Cecil Sharp's Note 68 (1916)
No. 68. O No, John!
I have collected several versions of this song. The first stanza is identical with the initial verse of the Singing Game, “Lady on the Mountain” (Dictionary of British Folk-Lore, volume i, pp. 320–324). Lady Gomme shrewdly guesses that the game was derived from a ballad, and Mr. Newell, in his Games and Songs of American Children (p. 55), prints a version which he also believes to be “an old English song, which has been taken for a ring-game.” See also “The Disdainful Lady,” in Miss Burne’s Shropshire Folk-Lore (p. 561); and “Twenty, Eighteen,” in English County Songs (p. 90).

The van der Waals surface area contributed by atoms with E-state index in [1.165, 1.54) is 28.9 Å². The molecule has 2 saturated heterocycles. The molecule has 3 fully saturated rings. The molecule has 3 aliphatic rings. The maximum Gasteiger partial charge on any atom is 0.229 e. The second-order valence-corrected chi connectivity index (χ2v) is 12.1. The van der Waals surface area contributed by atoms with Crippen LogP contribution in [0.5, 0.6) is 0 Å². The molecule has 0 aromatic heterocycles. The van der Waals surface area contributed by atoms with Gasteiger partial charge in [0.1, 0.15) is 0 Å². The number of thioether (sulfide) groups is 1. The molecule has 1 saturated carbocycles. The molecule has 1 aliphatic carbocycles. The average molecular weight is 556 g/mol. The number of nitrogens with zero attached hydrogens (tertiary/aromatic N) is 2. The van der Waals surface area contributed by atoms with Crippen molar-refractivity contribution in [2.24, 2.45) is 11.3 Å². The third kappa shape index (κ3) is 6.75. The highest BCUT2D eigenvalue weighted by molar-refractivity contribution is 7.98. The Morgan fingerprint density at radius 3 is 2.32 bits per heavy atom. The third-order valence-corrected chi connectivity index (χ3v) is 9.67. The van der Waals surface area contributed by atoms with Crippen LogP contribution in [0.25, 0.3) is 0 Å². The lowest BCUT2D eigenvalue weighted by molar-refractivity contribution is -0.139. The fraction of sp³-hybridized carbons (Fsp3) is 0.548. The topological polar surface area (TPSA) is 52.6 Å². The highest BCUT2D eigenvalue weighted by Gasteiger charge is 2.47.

The main theme of the song—the daughter’s promise to her father to answer “No” to all her suitors during his absence—is not in any of the songs above mentioned. The idea, however, is carried out in “No, Sir!” which the late Miss A. M. Wakefield made very popular some years ago. Miss Wakefield wrote to me: “I first heard something like it from an American governess. Neither words nor music were at all complete. …I wrote it down and it got a good deal altered and I never looked upon it at all as a folk-song,” and added that her song was now sung by the Salvation Army, under the title “Yes, Lord!” The song is, of course, closely allied to the two preceding songs. The tune is a variant of the “Billy Taylor” tune (see No. 71). The Shropshire version and the one in English County Songs are Dorian and Æolian (?) variants of the same air. The first two stanzas of the text are exactly as they were sung to me; the rest of the lines were coarse and needed considerable revision.